The year is 2000, the setting, Galilee, where two women meet by chance. One is Tikvah, an American who has made her life on Moshav Sapir; the other is Ruby, a Palestinian artist who has returned to her village, Bir al-Demue. At the outset, they seemed destined to be enemies, especially since the old stone house where Tikvah and her husband Alon now live once belonged to Ruby’s father. But expectations are swiftly upended in this debut novel, Hope Valley (Bink Books).
Author and Rabbi Haviva Ner-David (whose story Blame appeared in the Fall, 2016 issue) talks to Fiction Editor Yona Zeldis McDonough about how she views this age-old conflict and her passionate commitment to ending it.
YZM: The story takes place more than 20 years ago, and yet it seems so fresh, so relevant. Can you talk about that?
HND: I wish I could say that this conflict is all in the past, but it’s not. As I saw smoke and heard shots, explosions and sirens last week, at the beginning of the current crisis, I felt like I was living inside my novel. It was eerie. But that is a big theme in the novel: that history will repeat itself if we do not do the deep healing that needs to happen in order to stop that cycle. There is the backstory in 1948 and the front story in 2000, and there are clear parallels in both stories that become apparent to the reader parallels that are playing out again today, as I speak. Rioting, racist hate crimes, pointing fingers at the “other”, violent approaches to solving conflict instead of addressing the actual root of the differences on both “sides.” I personally do not see myself on a “side,” but rather in the camp of those — Palestinian and Jewish — who are active in the kind of healing work to which I am referring.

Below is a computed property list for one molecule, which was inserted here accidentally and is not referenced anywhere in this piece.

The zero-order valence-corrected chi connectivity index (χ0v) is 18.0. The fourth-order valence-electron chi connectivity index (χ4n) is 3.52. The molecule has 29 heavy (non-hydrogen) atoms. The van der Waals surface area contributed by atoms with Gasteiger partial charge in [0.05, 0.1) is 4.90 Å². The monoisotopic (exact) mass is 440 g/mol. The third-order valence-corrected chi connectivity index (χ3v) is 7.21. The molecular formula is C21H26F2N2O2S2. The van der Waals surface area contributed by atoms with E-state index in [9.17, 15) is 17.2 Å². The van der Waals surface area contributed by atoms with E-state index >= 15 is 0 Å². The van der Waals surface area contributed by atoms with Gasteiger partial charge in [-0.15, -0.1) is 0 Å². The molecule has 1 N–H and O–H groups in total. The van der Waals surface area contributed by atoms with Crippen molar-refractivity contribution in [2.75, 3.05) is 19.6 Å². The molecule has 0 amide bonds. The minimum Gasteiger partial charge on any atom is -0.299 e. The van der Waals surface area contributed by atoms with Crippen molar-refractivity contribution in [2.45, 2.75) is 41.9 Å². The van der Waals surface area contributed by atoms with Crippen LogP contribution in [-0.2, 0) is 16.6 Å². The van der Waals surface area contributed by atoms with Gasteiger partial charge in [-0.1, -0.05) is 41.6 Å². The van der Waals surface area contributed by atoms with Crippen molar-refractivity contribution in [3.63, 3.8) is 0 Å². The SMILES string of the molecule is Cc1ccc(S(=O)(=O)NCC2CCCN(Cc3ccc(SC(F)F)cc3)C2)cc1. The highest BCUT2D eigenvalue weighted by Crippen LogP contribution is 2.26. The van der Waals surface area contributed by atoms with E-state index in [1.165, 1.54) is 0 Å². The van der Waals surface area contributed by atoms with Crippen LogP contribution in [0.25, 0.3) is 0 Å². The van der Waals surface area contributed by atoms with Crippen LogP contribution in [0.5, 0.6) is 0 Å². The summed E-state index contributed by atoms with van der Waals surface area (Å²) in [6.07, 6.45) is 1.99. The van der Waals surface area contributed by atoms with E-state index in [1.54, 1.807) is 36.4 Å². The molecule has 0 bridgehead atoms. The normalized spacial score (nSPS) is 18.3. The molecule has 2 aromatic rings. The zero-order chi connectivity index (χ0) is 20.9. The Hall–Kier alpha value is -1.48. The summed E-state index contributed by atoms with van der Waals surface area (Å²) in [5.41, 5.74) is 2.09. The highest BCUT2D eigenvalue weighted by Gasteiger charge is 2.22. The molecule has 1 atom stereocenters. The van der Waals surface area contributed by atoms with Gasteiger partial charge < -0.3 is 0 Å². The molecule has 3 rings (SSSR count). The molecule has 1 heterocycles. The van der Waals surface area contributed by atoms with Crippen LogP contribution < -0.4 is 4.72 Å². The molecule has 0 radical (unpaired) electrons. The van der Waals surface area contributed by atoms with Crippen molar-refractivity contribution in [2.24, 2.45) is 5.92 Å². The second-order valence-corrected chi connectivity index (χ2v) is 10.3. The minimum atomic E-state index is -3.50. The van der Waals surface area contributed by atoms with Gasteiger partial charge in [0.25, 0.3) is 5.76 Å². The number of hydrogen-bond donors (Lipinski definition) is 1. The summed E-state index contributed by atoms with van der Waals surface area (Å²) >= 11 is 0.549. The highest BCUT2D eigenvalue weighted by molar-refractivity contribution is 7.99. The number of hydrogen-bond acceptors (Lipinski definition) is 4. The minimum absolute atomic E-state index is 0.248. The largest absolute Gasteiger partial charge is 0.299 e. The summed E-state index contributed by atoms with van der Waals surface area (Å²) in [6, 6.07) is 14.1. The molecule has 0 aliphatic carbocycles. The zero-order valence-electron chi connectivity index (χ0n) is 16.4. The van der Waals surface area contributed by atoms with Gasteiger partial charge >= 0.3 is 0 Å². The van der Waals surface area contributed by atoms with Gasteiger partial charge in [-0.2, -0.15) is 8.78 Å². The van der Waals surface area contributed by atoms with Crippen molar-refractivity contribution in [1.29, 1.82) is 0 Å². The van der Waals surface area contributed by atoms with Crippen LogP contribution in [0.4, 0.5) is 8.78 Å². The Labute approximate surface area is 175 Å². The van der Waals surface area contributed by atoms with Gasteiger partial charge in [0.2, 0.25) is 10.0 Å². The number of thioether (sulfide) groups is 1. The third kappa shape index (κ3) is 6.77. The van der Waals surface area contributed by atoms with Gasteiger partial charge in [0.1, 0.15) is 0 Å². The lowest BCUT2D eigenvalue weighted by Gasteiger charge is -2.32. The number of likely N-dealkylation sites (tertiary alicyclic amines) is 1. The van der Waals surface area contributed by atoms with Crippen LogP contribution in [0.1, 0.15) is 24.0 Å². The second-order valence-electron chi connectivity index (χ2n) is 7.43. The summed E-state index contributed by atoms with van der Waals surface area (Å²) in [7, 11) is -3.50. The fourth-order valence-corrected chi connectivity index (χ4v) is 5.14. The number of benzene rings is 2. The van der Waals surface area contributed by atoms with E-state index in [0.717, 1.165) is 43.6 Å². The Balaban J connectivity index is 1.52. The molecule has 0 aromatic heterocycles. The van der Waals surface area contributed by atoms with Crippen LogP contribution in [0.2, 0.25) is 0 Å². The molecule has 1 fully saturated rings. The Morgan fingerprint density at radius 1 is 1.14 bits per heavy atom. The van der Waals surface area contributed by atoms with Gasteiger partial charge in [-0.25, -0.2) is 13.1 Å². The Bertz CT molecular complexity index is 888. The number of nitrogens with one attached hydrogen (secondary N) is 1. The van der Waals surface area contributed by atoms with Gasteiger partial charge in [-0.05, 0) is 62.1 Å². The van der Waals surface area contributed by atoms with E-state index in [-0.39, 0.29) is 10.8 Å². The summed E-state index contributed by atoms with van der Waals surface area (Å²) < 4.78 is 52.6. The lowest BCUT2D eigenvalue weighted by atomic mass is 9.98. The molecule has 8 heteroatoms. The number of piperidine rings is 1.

I have been involved for years in the work of building deep and lasting relationships with my Palestinian neighbors here in Galilee. There are various levels to this. I am involved in a narrative sharing group here in my area, where we get together once a month to listen in non-judgment to one another’s narratives around the conflict. It is not a dialogue group, but rather, it is about practicing sacred listening. The idea is not to debate or argue politics, but rather to hear narratives different from our own and acknowledge each other’s pain and story, and to know that we can hold all of these truths together without one having to be right and the other wrong. Paraphrasing one character in the book: You can say you’re sorry without taking all of the blame.
I am also part of a group of priests, rabbis and imams who get together monthly to study, and also in the community around my younger children’s Hand-in-Hand school. There are a network of these bilingual (Arabic-Hebrew) multicultural interfaith schools around Israel, and the movement is growing. Schools in Israel are highly segregated. There are Arabic speaking schools and Hebrew speaking schools, religious schools and secular schools, Christian/Muslim schools and Jewish schools. The Hand in Hand schools are revolutionary in their approach to finding a way for children to learn together so that they get to know one another from an early age and are less likely to demonize the “other”. Also, through learning one another’s language, they can communicate, which makes a huge difference in building bridges.
These are just some of the groups and communities with which I am involved. There are others. And there are also individual friendships I have developed over the years that are not just superficial ones, but are relationships in which we can speak openly about our pain and feelings. This is so important. And that is the kind of friendship I was portraying in the novel.
But this is a more advanced level of connection that some people in Israeli society are still so far from. The first step is simply to go into the villages for basic services, like shopping and medical services. When I first moved up north from Jerusalem, I was surprised at how Jews avoided going into closer-by Palestinian-Israeli villages for errands and instead went the extra fifteen minutes to further away Jewish towns. Don’t misunderstand me. In Jerusalem, life is even more segregated. But it was easier to justify it because it was truly more convenient not to go to a Palestinian village or to East Jerusalem for these things. But here, at least on my kibbutz, Hannaton, we are surrounded on all sides by Palestinian-Israeli vllages. Some of Bedouin, some are Falache villages. It is truly more convenient to go there for basic services than anywhere else, yet I found when I moved here, that people went where they felt more comfortable rather than where it was more convenient. And there was also fear involved. But we will never feel more comfortable or overcome our fear if we don’t make the effort to cross that barrier.